Bruce gently digs a crab from its hole and passes it from palm to outstretched palm. George, a city kid to the core, is nervous. "Does it bite?" he asks, eyeing the oversize front claw.
"Of course," says Bruce. "Crabs are a favorite meal for a lot of the creatures who live here. You’d learn to fight back, too, if you were that tasty. But if you hold still, it won’t mistake you for a raccoon, and it will probably relax and hang out."
George offers a quivering palm, and Bruce rests the feisty little creature in the middle of it. "He’s just sitting there!" George shrieks. Before the day is over, he will also hold a snake (his first), catch fish in a net then gingerly let them go, make sand art, eat fresh coconut and get within three feet of a great blue heron.
George will also learn that mangrove forests, which are so prevalent around here, are the primary energy source for the gulf’s entire ecosystem; their leaves take energy from the sun, then fall into the water and biodegrade, feeding the creatures that feed the creatures that eventually feed us. I’m not sure whether George follows all this, but he definitely understands the mangroves’ snorkel-like roots, poking up out of the water to help the trees breathe. He points them out for the rest of the trip: "Look! Snorkel roots!"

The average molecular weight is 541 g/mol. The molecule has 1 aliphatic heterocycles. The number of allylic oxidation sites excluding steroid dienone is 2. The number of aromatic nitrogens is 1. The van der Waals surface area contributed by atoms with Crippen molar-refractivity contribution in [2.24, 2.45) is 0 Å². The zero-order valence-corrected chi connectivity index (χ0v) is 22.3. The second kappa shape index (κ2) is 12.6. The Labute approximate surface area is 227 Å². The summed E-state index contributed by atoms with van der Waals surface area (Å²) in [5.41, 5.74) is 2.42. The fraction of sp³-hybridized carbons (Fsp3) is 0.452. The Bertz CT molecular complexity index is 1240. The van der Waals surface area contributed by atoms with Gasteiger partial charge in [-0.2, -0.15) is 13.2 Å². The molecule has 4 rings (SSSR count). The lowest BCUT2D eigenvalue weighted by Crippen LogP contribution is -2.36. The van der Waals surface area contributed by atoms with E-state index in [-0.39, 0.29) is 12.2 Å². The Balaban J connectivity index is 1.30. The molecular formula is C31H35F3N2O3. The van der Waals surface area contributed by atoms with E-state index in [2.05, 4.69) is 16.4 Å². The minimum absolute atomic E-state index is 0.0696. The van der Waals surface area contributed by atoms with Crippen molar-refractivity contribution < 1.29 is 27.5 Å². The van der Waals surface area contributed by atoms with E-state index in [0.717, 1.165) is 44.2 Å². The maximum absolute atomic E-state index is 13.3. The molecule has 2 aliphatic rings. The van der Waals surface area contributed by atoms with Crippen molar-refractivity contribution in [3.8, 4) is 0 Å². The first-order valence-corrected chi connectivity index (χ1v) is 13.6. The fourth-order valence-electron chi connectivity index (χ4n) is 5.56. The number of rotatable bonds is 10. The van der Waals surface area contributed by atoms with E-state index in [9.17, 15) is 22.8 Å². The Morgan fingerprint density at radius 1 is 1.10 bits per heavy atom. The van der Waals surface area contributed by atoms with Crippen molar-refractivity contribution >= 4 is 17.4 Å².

"Our goal," said Bruce, "is for kids to have a bond to the marine environment that is visceral. That’s how we want to promote conservation, not just intellectually, but intuitively." Judging by George’s response, the plan works.
Meanwhile, back at the South Seas, Peter and our other kids, Henry and Sidonie, have found their own bliss in the form of a remarkably kid-friendly swimming pool. Its floor gradually slopes down, like a beach; little ones can toddle in and out of the water safely, and sit and splash where it’s six inches deep; older kids can paddle around in water up to their chests. Peter eyes the golf course longingly but rents bikes instead and zips with Henry along the resort’s sleepy lanes.
We reconvene for supper at the Mucky Duck, a restaurant spectacularly set on the beach in Captiva. Our table isn’t ready, so we stroll toward the water to watch the sunset. By the time we sit down, the kids’ cuffs are soaked, their pockets are filled with shells and they couldn’t be happier. The Mucky Duck is modeled after a British gastropub, so it’s no surprise that the fish-and-chips is delicious (nor that it’s made with New England cod). I order locally caught grouper, in a buttery preparation called Café de Paris. Peter declares his crab cakes the best he’s ever had.